The Global Politics of Food Prices
Joshua Keating at Slate has an excellent piece on the role food prices have political stability and the drivers in the rise in food prices since 2000. That trend is result of the intersection of having maxed out on the amount of food we can produce and the growing global middle class demand. The both for greater net calories and more meat and dairy. Keating shares a number of interesting facts and insights.
Thailand’s program of supporting farmers by buying rice above cost and stockpiling it seems to be on the verge of disaster.
Exporting countries like the US stand to gain. And speaking of the US exports, Keating noted that Iowa produces more grain than all of Canada.
Here are the two most interesting bits.
“Sixty-five percent of the world’s food-insecure people live in seven countries: India, China, the Democratic Republic of Congo (DRC), Bangladesh, Indonesia, Pakistan, and Ethiopia, of which all but China have experienced civil conflict in the past decade, with DRC, Ethiopia, India, and Pakistan currently embroiled in civil conflicts.” And China, it should be pointed out, hasn’t been all that quiet. With about 180,000 protests per year, the government now spends about $125 billion annually on riot control.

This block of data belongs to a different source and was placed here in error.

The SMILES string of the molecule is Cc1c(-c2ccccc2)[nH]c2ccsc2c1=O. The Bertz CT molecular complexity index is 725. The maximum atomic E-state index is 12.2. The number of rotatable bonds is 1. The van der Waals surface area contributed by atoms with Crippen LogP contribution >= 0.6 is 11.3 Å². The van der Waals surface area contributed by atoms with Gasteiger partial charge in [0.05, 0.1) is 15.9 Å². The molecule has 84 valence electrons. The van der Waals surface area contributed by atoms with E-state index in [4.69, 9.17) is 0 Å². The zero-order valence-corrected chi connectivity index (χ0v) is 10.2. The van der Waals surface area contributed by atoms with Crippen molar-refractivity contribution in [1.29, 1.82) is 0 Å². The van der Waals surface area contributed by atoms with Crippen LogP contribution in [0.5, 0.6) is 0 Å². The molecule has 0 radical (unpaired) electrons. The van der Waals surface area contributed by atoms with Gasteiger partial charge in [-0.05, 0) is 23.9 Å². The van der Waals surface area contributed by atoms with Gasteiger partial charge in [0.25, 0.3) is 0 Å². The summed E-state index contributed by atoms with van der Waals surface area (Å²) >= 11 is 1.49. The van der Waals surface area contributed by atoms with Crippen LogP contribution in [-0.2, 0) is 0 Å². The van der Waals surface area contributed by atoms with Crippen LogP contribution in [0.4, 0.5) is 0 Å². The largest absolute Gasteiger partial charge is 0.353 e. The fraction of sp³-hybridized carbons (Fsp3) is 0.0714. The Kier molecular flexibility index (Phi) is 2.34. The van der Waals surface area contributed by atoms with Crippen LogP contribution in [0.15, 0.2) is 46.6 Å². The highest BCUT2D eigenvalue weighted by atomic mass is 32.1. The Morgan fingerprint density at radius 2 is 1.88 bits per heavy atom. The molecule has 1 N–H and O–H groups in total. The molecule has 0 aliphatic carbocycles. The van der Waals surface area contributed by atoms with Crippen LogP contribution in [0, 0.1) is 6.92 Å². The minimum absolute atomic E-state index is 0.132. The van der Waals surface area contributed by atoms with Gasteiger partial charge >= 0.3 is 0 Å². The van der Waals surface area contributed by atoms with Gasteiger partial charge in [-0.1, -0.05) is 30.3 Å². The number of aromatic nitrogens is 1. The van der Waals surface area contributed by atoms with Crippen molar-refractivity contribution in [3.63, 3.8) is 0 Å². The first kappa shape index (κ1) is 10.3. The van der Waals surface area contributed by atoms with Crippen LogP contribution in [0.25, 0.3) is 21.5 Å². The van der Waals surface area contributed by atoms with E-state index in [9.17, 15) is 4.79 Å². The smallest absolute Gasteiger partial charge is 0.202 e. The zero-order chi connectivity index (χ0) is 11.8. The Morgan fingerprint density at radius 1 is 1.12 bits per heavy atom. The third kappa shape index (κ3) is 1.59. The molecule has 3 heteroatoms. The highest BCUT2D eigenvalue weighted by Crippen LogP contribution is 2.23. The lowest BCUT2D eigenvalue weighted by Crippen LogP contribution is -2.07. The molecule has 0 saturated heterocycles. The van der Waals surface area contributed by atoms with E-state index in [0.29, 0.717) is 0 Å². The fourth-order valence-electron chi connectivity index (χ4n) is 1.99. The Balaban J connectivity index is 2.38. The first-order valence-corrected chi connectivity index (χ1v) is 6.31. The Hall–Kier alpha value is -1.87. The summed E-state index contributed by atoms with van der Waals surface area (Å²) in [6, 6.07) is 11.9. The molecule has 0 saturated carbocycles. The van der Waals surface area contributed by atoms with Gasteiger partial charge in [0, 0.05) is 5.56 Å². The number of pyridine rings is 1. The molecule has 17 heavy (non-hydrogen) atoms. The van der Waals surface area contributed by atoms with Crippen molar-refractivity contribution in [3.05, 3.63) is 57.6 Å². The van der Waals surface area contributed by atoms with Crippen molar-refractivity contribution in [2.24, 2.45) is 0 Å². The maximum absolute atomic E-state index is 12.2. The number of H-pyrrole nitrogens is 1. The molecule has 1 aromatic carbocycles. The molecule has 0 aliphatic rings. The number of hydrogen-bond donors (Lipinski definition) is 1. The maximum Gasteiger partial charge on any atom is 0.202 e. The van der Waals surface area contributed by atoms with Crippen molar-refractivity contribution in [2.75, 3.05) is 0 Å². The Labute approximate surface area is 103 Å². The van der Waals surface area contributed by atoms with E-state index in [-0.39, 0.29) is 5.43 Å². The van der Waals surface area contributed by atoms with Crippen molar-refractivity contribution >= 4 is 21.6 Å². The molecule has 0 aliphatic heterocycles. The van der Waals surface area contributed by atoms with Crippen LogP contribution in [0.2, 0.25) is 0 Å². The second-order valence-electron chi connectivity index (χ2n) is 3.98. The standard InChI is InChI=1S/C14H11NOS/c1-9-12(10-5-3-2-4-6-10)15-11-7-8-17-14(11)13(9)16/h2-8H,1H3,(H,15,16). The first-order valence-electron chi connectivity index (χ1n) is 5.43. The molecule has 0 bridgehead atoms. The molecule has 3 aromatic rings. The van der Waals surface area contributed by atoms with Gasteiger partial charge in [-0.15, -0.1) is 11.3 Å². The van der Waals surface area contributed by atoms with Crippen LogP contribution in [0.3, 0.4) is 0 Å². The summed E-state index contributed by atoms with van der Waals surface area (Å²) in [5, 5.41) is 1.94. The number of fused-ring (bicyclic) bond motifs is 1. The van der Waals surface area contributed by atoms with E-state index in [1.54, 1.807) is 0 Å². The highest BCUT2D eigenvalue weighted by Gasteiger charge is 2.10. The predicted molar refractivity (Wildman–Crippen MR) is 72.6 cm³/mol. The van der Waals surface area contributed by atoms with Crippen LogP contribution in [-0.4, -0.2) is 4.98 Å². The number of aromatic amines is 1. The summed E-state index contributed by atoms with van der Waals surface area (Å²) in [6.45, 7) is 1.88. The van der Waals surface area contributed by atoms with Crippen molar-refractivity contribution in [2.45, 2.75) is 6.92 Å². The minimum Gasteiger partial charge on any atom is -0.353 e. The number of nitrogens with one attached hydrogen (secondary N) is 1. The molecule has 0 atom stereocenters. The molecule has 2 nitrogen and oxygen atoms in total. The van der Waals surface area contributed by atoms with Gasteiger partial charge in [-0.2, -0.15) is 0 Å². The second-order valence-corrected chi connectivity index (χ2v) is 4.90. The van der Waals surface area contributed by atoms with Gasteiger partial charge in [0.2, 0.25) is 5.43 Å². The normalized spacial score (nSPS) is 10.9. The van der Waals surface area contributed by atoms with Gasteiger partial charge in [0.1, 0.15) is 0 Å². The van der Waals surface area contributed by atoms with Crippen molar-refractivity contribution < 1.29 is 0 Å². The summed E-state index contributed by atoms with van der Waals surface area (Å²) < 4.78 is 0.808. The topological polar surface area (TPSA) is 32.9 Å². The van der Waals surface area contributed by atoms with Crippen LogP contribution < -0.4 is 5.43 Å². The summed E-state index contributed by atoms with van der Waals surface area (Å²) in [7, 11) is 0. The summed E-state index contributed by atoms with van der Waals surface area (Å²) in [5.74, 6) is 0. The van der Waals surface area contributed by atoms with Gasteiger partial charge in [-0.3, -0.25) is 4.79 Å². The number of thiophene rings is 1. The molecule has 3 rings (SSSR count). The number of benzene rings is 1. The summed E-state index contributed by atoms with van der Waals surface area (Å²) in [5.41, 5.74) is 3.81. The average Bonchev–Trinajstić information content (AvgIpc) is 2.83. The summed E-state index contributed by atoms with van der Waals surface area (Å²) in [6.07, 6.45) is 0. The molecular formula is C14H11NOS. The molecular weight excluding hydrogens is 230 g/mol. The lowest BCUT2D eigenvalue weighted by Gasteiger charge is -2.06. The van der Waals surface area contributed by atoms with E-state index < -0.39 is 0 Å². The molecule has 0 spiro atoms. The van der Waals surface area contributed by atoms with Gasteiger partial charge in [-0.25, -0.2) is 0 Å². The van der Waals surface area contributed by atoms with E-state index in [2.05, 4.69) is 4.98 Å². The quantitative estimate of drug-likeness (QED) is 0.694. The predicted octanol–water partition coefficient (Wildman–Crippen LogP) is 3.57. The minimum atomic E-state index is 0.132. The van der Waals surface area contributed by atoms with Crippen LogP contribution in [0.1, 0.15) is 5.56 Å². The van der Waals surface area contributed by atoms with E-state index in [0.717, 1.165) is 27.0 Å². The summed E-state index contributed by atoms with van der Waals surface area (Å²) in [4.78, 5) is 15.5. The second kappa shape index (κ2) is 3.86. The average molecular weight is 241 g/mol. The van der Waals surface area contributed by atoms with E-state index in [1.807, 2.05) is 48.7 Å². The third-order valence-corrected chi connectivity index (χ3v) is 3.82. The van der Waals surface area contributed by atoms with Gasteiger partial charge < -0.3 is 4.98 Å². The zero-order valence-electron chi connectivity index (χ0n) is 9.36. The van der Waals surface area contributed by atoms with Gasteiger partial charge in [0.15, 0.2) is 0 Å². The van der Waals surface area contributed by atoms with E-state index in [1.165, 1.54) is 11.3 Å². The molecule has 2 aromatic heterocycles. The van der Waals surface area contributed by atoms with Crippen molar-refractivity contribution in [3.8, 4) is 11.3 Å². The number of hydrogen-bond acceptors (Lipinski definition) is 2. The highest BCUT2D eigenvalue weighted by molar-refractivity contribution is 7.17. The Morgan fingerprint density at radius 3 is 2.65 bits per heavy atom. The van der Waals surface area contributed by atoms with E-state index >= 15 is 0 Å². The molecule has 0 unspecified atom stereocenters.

. . . China has also been at the forefront of the trend of buying large tracts of land in developing countries to meet demand for grain back home, a practice denounced by critics as “land grabs.” State-connected Chinese firms have purchased a swath of farmland the size of Luxembourg in Argentina as well as about 5 percent of Ukraine’s territory.
Purchases on this scale bring up obvious concerns over sovereignty. Anger over the purchase of half of Madagascar’s arable land by the South Korean conglomerate Daewoo was a major precipitating factor in the overthrow of Madagascar’s government in 2009.
Making agriculture work in Africa is going to be the lynch pin to a future that works.